So… let’s consider yelling.

Mar 30, 2023 | 3 comments

Second Grade, Southgate School 1962 When School Was A Kinder, Gentler Place

I don’t know about you, but I never cease to be amazed by what I read in the newspaper.  Now don’t get me wrong!  I think the Police Blotter and the Jail Bookings and the Superior Court News are THE BEST.  I turn to that page first.  But it’s a news story now and then that takes me by surprise.

In yesterday’s paper, for instance, in the front page article by Brandon Cline on potential OBSD staff cuts …  But wait.  I should say, first, that Police Blotter notwithstanding, I read yesterday’s school district news before anything else. My curiosity and eagerness were somewhat prompted by the fact that I was among a group who were also given a”lay-off notices” back in the early eighties when I had been teaching here for only five or six years.  As it turned out, most of us were “re-hired” before the summer was over, but it was a scary time.

So I read the article eagerly, hoping that there would be some clue as to what might transpire before the ’23-’24 school year begins.  But I came to a screeching halt halfway through as I read this sentence — part of a quote by District Superintendent Amy Huntley:  “…We were already losing people, because we weren’t competitive and they could make more somewhere else and not get yelled at.  Because in a lot of our positions, they get yelled at.”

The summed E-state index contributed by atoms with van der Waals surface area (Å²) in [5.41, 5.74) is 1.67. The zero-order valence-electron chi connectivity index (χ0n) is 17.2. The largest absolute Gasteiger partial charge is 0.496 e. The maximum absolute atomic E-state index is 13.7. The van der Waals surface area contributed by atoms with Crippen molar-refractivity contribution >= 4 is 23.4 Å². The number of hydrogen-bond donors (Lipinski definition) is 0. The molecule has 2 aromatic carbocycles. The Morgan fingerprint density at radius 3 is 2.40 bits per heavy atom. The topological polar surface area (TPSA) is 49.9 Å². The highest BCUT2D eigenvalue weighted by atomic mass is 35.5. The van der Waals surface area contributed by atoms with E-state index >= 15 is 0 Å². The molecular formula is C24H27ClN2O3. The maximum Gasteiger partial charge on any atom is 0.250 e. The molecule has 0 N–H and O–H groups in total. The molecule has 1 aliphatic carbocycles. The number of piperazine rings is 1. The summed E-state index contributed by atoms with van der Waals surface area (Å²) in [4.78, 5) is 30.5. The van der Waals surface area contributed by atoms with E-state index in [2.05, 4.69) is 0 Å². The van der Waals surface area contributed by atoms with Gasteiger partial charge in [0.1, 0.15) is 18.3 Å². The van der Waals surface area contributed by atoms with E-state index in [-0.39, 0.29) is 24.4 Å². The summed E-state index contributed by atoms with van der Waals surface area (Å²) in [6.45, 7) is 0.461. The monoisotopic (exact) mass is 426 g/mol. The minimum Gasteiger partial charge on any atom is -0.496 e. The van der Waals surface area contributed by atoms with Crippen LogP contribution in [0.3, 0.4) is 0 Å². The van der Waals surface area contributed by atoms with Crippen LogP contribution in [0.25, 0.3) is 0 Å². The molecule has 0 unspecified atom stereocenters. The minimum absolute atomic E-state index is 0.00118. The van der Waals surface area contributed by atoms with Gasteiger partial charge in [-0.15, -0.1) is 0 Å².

Say what?  Why would ANYone in the employ of our school district get yelled at?  And by whom? And why was the Superintendent talking about it instead of stopping it?  I don’t know about you, but I do not find “yelling at” employees an acceptable behavior in any work place and maybe most especially not in the schools.  But there was no further mention of the yelling.  No explanation.

Oysterville Schoolhouse  1907-1957

I hope Ms. Huntley’s remarks were taken completely out of context — a context in which they might make sense to the reading public as well as to this old retired teacher of thirty-nine years classroom experience.  And speaking of not being  in the classroom anymore — maybe those who are being laid off are well out of it.  But what a sad commentary on our school system and on our communities…  Unless I’m missing something here.  If there is a “rest of the story” which puts a better spin on things, I do hope someone will weigh in.



  1. Larry Parsons

    I was stunned by that statement when I read the article. It has bothered me ever since.

  2. Keli Vasquez

    The comment definitely stuck with me. It was odd and could certainly use some clarification.

  3. Skyler

    I think the yelling was parents yelling at teachers because the parents disagreed with what was being taught, also parents yelling at teachers when students were required to wear masks.


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